ADP released a jobs number that was a pleasant surprise -- but it likely means there will be no surprise moves on interest rates.
America's private-sector employers added 216,000 new jobs in November, according to payroll processor ADP, setting the stage for a jobs report from the Labor Department on Friday and confirming the pattern of steady, modestly accelerating growth that could lead the Federal Reserve to raise interest rates on Dec. 14.
The gain is bigger than the revised 119,000 jobs added in October and exceeded economists' expectations for a 170,000-job gain. The surge in hiring is the longest in economic history and brings the U.S. close to full employment, said Mark Zandi, chief economist of Moody's Analytics, which compiles the data for ADP.
On Tuesday, Fed Governor Jerome Powell told the Economic Club of Indiana that "the case for an increase in the federal funds rate has clearly strengthened since our previous meeting earlier this month."
"The last time we were at full employment was almost a decade ago," Zandi said on a conference call with reporters. "It's quite an achievement. We should enjoy it.''
The strongest hiring came from large companies and service-providing companies, ADP reported. Large companies added 90,000 jobs, while companies with 50 to 499 workers added 89,000 and small businesses added 37,000. A 228,000-job gain at service companies accounted for all of the net hiring, as manufacturers like Boeing (BA) - Get Report and General Motors (GM) - Get Report , along with construction companies like Fluor (FLR) - Get Report and KBHome (KBH) - Get Report , shed 11,000 workers.
Within services, the biggest gains came at trade, transportation and utilities firms such as Southwest Airlines (LUV) - Get Report and Exelon (EXC) - Get Report , and at business-services companies like IBM (IBM) - Get Report and Accenture (ACN) - Get Report . Retailers like Walmart (WMT) - Get Report also hired heavily, but that may have partially reflected earlier-than-usual seasonal hiring, ADP said.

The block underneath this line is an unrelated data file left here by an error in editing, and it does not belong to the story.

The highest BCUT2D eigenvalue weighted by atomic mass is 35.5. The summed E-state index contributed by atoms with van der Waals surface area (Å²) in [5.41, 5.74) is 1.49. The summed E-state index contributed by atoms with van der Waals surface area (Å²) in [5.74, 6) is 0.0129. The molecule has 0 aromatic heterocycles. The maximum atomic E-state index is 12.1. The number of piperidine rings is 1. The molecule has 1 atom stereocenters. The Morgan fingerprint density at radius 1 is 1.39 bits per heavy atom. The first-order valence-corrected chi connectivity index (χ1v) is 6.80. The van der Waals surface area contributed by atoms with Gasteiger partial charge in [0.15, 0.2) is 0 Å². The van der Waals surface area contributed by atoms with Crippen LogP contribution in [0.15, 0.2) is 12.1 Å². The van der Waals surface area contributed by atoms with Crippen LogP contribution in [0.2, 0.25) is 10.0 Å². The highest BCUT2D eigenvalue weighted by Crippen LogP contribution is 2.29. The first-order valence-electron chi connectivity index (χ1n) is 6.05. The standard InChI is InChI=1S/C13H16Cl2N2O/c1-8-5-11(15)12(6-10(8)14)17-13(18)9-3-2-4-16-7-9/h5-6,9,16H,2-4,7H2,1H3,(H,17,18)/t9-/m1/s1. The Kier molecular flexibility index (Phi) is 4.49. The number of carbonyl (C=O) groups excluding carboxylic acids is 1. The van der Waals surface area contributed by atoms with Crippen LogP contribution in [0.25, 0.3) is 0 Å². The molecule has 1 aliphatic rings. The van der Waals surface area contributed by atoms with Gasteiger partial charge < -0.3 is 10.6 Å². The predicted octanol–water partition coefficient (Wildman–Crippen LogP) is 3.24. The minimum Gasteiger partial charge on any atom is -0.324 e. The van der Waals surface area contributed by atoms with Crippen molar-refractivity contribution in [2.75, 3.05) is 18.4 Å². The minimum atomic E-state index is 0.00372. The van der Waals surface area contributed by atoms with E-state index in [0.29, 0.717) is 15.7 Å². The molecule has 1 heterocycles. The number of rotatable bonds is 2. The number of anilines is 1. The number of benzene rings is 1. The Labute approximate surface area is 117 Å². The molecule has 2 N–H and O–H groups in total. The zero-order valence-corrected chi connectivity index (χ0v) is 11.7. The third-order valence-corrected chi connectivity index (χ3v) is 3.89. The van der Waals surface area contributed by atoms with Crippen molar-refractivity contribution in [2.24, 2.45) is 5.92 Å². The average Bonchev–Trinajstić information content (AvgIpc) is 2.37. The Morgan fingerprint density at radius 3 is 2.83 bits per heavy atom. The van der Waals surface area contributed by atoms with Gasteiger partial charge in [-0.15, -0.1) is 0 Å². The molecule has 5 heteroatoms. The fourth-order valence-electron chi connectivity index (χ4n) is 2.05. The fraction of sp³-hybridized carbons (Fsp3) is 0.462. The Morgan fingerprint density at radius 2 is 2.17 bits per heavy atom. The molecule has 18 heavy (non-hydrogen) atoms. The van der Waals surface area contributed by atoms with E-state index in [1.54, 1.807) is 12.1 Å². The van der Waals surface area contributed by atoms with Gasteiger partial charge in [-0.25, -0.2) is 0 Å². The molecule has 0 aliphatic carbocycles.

The economy still has "pockets of weakness" in manufacturing and oil drilling that were reflected in this month's election, Zandi said, referring to President-elect Donald Trump's triumphs in manufacturing-heavy states such as Michigan, Ohio and Pennsylvania.
Other economists pointed to the downward revision in October's data as a reason to be less than impressed, but also pointed to the strong hiring by large companies as an encouraging sign.
"You can't take the November headline without the revision to October, which was also a big number, but a big downward revision," Regions Financial chief economist Richard Moody said. "November reflects a lot of hiring in the services industries, a good part of which is holiday-related hiring. Take the two months together and the view of the labor market does not change."
But Joel Naroff, president of Naroff Economic Advisors, was encouraged by the pickup in hiring at large companies, which he said might foreshadow an increase in capital spending.
"Key is that large companies are finally hiring again," Naroff said in an e-mail.
The economy is getting strong enough that investors should brace for more than one interest-rate hike, Zandi said.
"The Federal Reserve is going to have to raise rates in a more consistent way going forward," he said.
This article is commentary by an independent contributor. At the time of publication, the author held no positions in the stocks mentioned.